|Original cover by Swanderson|
|Cover by Brian Bolland. Yes, I know it says Deluxe Edition,|
but it's the same as the TPB edition, and I didn't feel like scanning.
The other reason it was nice to buy this one is the difference in the opening page of the titular story. See, when I bought the original collection (published in 1997) in 2002, this is what the first page looked like. The text went on the left side. I always thought it was damn odd how they just had that big yellow blank spot on top of that page of the Superman statue.
Later on, I found out what the front page was actually supposed to look like, and I was just completely mesmerized. As beautiful as the text was, the way Todd Klein lettered it heightened its impact. For the life of me, I can't at all figure out why removing it and setting it in italicized TIMES NEW ROMAN type on the other page ever sounded like a good idea to anyone.
|Seriously, isn't this much better?|
Whatever Happened to the Man of Tomorrow? is such a beautiful, touching story on so many levels. It functions as the last Superman story - as in the final story in the saga of the Man of Steel. And for the saga of the Silver and Bronze Age pre-Crisis on Infinite Earths Superman, It tells of his final days and of his final battles, and of how his oldest enemies came back one by one to kill him. It is a great and grand celebration of that time's Superman, and incorporates all of his important elements - including making a heartbreaking decision between Lois Lane and Lana Lang, the destruction of the Fortress of Solitude, the death of his oldest and dearest friends, and even the tearjerking deaths of some of his deadliest villains. The scene where Bizarro dies remains as poignant and powerful as when I read it eight years ago. The artwork, as penciled by legendary Superman artist Curt Swan, and inked by George Perez and Kurt Schaffenberger, is spectacular, detailed, fantastic, and full of wonder.
For those who know Moore only through Watchmen or V For Vendetta, and only know him for his elaborate prose and formalist transition techniques (like the one where he has the image in one panel reflect the image in the next panel in a different scene), you might be surprised - this story is as straightforward as it gets when it comes to storytelling techniques, truly in the spirit of the classic Binder/Weisinger-era Superman. The prose is still there, but it's not everywhere. The opening text, of course, at this point, has become legendary. And, might I add, it's perfect. It captures everything good about Superman, the fairy tale, fantasy aspect of his, and I think "a perfect man who came from the sky and did only good" is the best way to describe him. Throughout the story, there are also these wonderful (and I say that in the purest way possible) descriptions of Superman and his powers, his capabilities, his surroundings, and the impression he has on people. One of my favorite touches is when Lois Lane describes him as a violet comet, because when he flew, the reds and blues mixed together.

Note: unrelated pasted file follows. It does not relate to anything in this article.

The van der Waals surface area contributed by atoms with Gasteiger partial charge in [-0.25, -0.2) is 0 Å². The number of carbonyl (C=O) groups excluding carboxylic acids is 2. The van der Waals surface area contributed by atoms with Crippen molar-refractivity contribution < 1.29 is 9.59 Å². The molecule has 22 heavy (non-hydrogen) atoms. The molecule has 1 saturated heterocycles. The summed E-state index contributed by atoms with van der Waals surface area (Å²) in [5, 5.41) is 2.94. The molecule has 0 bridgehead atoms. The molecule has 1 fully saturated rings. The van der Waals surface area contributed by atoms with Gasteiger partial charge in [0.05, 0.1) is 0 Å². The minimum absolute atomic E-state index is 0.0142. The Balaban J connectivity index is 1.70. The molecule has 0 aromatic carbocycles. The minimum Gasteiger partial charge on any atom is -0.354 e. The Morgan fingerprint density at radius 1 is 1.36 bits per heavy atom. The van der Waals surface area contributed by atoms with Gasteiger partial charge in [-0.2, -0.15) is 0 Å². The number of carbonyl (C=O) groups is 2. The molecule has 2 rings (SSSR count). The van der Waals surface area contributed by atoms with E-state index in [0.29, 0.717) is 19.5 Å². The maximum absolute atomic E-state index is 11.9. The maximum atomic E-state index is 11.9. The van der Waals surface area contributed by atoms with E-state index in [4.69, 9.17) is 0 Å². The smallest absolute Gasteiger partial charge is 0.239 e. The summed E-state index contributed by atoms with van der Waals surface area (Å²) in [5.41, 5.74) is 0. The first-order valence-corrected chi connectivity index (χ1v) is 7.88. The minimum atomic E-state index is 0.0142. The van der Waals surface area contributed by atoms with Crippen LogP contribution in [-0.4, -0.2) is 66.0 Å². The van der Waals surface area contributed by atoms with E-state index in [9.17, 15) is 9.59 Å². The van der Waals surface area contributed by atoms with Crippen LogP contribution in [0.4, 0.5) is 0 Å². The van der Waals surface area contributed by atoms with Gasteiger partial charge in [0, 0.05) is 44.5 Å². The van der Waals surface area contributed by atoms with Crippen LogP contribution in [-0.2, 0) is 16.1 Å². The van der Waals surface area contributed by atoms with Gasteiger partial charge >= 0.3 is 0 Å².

The ending of Whatever Happened to the Man of Tomorrow? is predictable, and you see it coming from a million miles away, but in a good way. The story is written in such a way that if you don't get that ending, you'd be too disillusioned.
And another of the best things about the story is its simplicity. No one's going to bother overly explaining why Captain Marvel shows up, or why Lana Lang gets powers from some magical bath - it just happens, and you take it for what it is, because that's the way they did it in the Silver Age, and there are more important things going on in the story than figuring out who got where and why someone showed up when he wasn't supposed to.
Whatever Happened to the Man of Tomorrow? ranks among my all-time favorite Superman stories, and in this new edition, it reads as freshly as it did when I first read it in 2002. I so highly recommend it, even if just for the scene where Bizarro says hello to Superman.
The next story in the collection is "The Jungle Line," by Alan Moore and Rick Veitch, which was first shown in DC Comics Presents #85 and reprinted in the Alan Moore DC Compilations. It features a meeting and a team-up between Superman and Swamp Thing that is really neither a meeting nor a team-up.
|I have this in near-mint condition. I will sell |
it to anyone who wants it. Prices negotiable.
When I first read this, I was a little disappointed. I was expecting something mind-blowing, since I was in the middle of reading Moore's run on Swamp Thing at the time, and therefore this felt like a big event. It wasn't; it was just a regular issue of DC Comics Presents that was just well-written and well-drawn. Essentially, Superman contracts a rare Kryptonian disease that has no cure, and he travels to Louisiana to die, where Swamp Thing helps him out. Beyond being a small meditation on the nature of life and death (as seen through the eyes of Superman), the story is full of the type of prose Moore was using at the time in Swamp Thing (i.e., ornate and nice) and is a good showcase of what Superman and Swamp Thing are capable of. Other than that, it's really too simple and really doesn't go beyond being a well-done Superman/Swamp Thing story. Which is fine. I don't think it was ever supposed to be more than that. Disappointment in it is just reflective of Moore's status as a writer now affecting whatever else he did then.